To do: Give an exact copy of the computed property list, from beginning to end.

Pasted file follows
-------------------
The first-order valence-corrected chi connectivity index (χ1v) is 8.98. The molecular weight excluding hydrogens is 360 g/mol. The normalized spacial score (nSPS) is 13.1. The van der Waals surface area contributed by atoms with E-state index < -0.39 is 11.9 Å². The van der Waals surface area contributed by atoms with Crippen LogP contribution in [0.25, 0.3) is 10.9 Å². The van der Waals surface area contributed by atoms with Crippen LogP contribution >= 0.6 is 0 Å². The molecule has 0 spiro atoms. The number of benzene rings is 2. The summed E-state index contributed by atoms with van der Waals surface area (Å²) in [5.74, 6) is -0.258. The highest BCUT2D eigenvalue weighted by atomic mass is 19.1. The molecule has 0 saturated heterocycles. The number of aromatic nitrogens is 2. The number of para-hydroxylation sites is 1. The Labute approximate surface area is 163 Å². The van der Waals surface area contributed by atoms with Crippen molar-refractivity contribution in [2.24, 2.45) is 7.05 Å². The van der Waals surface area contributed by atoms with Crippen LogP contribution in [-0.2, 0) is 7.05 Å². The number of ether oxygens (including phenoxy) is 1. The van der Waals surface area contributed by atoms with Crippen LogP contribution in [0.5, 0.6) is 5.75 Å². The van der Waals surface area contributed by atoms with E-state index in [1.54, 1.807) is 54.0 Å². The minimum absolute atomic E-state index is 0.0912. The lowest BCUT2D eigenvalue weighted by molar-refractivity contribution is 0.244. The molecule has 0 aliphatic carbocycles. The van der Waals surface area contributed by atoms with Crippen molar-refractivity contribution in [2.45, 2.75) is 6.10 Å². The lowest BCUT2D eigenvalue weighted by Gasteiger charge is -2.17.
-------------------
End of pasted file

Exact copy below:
The first-order valence-corrected chi connectivity index (χ1v) is 8.98. The molecular weight excluding hydrogens is 360 g/mol. The normalized spacial score (nSPS) is 13.1. The van der Waals surface area contributed by atoms with E-state index < -0.39 is 11.9 Å². The van der Waals surface area contributed by atoms with Crippen LogP contribution in [0.25, 0.3) is 10.9 Å². The van der Waals surface area contributed by atoms with Crippen LogP contribution >= 0.6 is 0 Å². The molecule has 0 spiro atoms. The number of benzene rings is 2. The summed E-state index contributed by atoms with van der Waals surface area (Å²) in [5.74, 6) is -0.258. The highest BCUT2D eigenvalue weighted by atomic mass is 19.1. The molecule has 0 saturated heterocycles. The number of aromatic nitrogens is 2. The number of para-hydroxylation sites is 1. The Labute approximate surface area is 163 Å². The van der Waals surface area contributed by atoms with Crippen molar-refractivity contribution in [2.24, 2.45) is 7.05 Å². The van der Waals surface area contributed by atoms with Crippen LogP contribution in [-0.2, 0) is 7.05 Å². The number of ether oxygens (including phenoxy) is 1. The van der Waals surface area contributed by atoms with Crippen LogP contribution in [0.5, 0.6) is 5.75 Å². The van der Waals surface area contributed by atoms with E-state index in [1.54, 1.807) is 54.0 Å². The minimum absolute atomic E-state index is 0.0912. The lowest BCUT2D eigenvalue weighted by molar-refractivity contribution is 0.244. The molecule has 0 aliphatic carbocycles. The van der Waals surface area contributed by atoms with Crippen molar-refractivity contribution in [2.45, 2.75) is 6.10 Å². The lowest BCUT2D eigenvalue weighted by Gasteiger charge is -2.17.